Founder of PIP implants, Jean -Claude Mas, released from jail.
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Mas has reportedly admitted purchasing non-medical grade silicone at a reduced price for the implants, but denies that the implants were as a consequence, harmful to human health. Mas has also reportedly admitted falsifying papers in order to evade detection of such unauthorised actions by inspection agencies, which gave rise to the provision of an apparent CE safety mark. Although released on effective bail, Mas has been subjected to a number of restrictions.
The concerns over the safety of the PIP implants came into the public domain in December 2011, although these had been made known to suppliers of breast implants (who largely had ceased to use them) many months earlier. As the story developed, it became apparent that up to 40,000 British women could be potentially affected, although the health implications of the use of non-medical grade silicone remained uncertain.
Initially there was a scare from French authorities that this could lead to an increased cancer risk, but stringent medical testing has proved this to be highly unlikely. However, a number of tests have shown that these PIP implants are more prone to rupture (up to twice the frequency), than other properly approved implants, and that should this occur, the type of silicone used is more likely to be irritant to human tissue.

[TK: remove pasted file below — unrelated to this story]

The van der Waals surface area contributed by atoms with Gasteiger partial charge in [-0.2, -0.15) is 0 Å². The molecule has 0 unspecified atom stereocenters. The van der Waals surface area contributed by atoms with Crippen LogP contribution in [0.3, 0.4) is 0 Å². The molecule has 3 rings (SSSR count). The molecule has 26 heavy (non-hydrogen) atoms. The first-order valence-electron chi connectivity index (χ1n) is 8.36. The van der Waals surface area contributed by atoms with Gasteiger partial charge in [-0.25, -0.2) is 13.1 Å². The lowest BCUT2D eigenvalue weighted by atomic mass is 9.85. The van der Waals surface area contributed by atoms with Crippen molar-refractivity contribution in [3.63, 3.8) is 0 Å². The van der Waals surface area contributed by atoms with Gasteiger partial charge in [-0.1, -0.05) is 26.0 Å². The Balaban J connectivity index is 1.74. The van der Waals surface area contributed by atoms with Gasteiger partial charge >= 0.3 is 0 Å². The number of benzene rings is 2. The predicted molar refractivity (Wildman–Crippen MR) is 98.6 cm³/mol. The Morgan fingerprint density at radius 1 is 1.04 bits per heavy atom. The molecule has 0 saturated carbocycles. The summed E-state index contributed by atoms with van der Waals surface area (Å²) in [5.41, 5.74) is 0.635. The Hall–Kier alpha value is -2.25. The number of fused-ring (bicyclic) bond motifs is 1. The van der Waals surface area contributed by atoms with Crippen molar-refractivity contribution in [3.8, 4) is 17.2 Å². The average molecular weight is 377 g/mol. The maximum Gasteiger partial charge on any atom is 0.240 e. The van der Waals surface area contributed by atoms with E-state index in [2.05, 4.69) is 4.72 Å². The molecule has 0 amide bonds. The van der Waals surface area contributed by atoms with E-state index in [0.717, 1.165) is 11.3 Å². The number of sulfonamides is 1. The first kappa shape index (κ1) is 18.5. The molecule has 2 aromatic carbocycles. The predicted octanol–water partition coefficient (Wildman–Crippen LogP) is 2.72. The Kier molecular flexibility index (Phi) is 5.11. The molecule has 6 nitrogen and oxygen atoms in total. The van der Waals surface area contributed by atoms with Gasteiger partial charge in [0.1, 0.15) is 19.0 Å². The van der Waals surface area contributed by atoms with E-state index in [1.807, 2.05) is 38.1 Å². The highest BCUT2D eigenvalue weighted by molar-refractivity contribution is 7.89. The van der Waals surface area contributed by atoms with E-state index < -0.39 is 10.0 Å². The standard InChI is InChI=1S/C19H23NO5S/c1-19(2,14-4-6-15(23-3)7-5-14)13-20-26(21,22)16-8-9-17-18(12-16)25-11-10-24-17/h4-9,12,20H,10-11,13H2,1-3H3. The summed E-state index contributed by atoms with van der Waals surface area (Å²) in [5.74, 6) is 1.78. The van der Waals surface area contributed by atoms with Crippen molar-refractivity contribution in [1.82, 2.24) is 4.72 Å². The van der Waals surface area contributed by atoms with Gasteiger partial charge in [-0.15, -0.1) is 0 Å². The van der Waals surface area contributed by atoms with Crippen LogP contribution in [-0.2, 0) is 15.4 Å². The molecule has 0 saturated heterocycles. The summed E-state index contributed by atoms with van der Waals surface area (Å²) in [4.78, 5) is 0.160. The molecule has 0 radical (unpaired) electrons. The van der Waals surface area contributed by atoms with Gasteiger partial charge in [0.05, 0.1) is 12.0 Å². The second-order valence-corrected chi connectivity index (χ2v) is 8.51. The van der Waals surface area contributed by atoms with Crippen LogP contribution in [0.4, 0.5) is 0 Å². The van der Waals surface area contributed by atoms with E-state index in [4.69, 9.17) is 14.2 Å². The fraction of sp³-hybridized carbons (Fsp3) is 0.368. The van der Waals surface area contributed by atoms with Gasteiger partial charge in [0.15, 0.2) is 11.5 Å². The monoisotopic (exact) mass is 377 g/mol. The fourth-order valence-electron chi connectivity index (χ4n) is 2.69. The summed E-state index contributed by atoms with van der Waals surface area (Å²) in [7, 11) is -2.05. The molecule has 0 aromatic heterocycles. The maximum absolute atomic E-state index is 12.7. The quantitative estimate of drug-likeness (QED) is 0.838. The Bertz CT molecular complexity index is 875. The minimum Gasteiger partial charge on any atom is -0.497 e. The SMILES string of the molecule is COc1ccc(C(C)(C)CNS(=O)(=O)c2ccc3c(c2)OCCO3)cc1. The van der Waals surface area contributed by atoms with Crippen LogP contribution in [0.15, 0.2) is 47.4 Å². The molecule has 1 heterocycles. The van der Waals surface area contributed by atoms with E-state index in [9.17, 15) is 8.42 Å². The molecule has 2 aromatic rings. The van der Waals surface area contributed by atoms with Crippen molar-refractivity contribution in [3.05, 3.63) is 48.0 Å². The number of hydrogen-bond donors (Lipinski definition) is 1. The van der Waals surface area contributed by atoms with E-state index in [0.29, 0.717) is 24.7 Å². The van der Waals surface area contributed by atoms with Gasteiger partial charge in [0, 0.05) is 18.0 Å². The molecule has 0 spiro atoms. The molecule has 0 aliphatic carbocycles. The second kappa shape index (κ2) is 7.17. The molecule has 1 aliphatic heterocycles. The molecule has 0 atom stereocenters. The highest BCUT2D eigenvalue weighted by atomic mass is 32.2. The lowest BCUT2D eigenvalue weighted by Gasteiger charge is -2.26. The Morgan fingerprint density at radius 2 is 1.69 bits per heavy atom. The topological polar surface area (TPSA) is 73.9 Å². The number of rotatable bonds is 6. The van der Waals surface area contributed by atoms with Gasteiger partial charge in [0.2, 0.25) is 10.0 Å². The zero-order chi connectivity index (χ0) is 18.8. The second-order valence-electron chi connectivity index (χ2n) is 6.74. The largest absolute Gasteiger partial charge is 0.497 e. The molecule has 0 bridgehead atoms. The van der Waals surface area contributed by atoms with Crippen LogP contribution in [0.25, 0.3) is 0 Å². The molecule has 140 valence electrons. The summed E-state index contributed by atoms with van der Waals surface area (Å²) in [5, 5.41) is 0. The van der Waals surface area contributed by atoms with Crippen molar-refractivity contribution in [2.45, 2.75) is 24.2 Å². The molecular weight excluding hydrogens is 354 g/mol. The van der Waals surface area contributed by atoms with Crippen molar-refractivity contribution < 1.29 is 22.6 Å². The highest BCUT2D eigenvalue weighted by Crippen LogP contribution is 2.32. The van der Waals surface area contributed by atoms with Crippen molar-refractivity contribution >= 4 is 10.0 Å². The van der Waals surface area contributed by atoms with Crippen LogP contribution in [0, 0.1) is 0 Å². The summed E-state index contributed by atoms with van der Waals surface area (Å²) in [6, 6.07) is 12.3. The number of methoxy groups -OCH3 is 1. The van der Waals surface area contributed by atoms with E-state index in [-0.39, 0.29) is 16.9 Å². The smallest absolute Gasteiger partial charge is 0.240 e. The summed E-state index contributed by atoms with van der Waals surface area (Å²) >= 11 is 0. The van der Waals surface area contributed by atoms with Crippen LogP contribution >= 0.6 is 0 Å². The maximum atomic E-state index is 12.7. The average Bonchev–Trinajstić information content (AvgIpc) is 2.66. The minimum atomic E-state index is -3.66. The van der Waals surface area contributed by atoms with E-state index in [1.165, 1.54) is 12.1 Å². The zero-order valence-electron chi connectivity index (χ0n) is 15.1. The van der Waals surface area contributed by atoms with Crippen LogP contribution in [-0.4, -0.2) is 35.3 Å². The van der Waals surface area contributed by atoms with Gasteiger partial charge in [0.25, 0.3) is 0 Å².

The company Poly Implant ProsthÃ¨se went into the equivalent of insolvency before the scandal broke. Due to criminal/unauthorised activity, the insurance was invalidated. Individuals affected by this issue have therefore been left to look to the suppliers of the implants to seek reparation and compensation. Multi-party actions have been commenced in a number of European countries, including the UK, against the suppliers of these implants.
In the face of public pressure, a number of cosmetic surgery clinics have agreed to remove the affected implants at no cost to the patient. If the clinic refuses, the NHS has agreed to remove the implants. However, neither the NHS, nor the clinics concerned, have agreed to replace the unauthorised implants with an approved alternative free of charge. The clinics will replace them, but only at a cost to the patient.
Although possibly seen as a "vanity" product, the majority of patients who have chosen to undergo surgery to have breast implants, had issues of low self-esteem associated with their body shape. The surgery has often significantly improved their self-image and may have taken place a number of years ago. The prospect of having those implants removed, to negate the potential health risks associated with them, coupled with concerns over skin and tissue stretching that has been achieved by the implants, has caused real and significant levels of anxiety, concern and distress to the women concerned, which must be accounted for in addition to the cost and pain of the repeat surgery itself.
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